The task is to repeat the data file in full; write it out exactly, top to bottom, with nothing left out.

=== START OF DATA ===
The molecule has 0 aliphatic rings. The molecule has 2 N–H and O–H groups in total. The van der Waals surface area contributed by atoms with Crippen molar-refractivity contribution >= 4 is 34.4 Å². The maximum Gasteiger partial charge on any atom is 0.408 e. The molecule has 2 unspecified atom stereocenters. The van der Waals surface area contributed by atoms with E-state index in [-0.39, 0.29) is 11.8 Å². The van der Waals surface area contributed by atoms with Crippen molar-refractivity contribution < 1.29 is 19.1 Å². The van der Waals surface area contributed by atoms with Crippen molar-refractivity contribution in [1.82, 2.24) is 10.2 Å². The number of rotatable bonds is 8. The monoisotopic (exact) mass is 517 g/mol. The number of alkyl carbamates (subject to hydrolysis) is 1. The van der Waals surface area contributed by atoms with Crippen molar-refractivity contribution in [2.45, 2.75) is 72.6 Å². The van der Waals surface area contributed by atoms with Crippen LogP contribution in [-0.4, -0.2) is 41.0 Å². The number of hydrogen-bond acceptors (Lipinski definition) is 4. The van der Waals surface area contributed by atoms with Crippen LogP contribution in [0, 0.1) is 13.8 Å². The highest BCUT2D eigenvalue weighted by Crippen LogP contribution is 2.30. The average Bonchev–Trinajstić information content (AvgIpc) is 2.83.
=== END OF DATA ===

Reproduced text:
The molecule has 0 aliphatic rings. The molecule has 2 N–H and O–H groups in total. The van der Waals surface area contributed by atoms with Crippen molar-refractivity contribution >= 4 is 34.4 Å². The maximum Gasteiger partial charge on any atom is 0.408 e. The molecule has 2 unspecified atom stereocenters. The van der Waals surface area contributed by atoms with E-state index in [-0.39, 0.29) is 11.8 Å². The van der Waals surface area contributed by atoms with Crippen molar-refractivity contribution < 1.29 is 19.1 Å². The van der Waals surface area contributed by atoms with Crippen molar-refractivity contribution in [1.82, 2.24) is 10.2 Å². The number of rotatable bonds is 8. The monoisotopic (exact) mass is 517 g/mol. The number of alkyl carbamates (subject to hydrolysis) is 1. The van der Waals surface area contributed by atoms with Crippen molar-refractivity contribution in [2.45, 2.75) is 72.6 Å². The van der Waals surface area contributed by atoms with Crippen LogP contribution in [-0.4, -0.2) is 41.0 Å². The number of hydrogen-bond acceptors (Lipinski definition) is 4. The van der Waals surface area contributed by atoms with Crippen LogP contribution in [0, 0.1) is 13.8 Å². The highest BCUT2D eigenvalue weighted by Crippen LogP contribution is 2.30. The average Bonchev–Trinajstić information content (AvgIpc) is 2.83.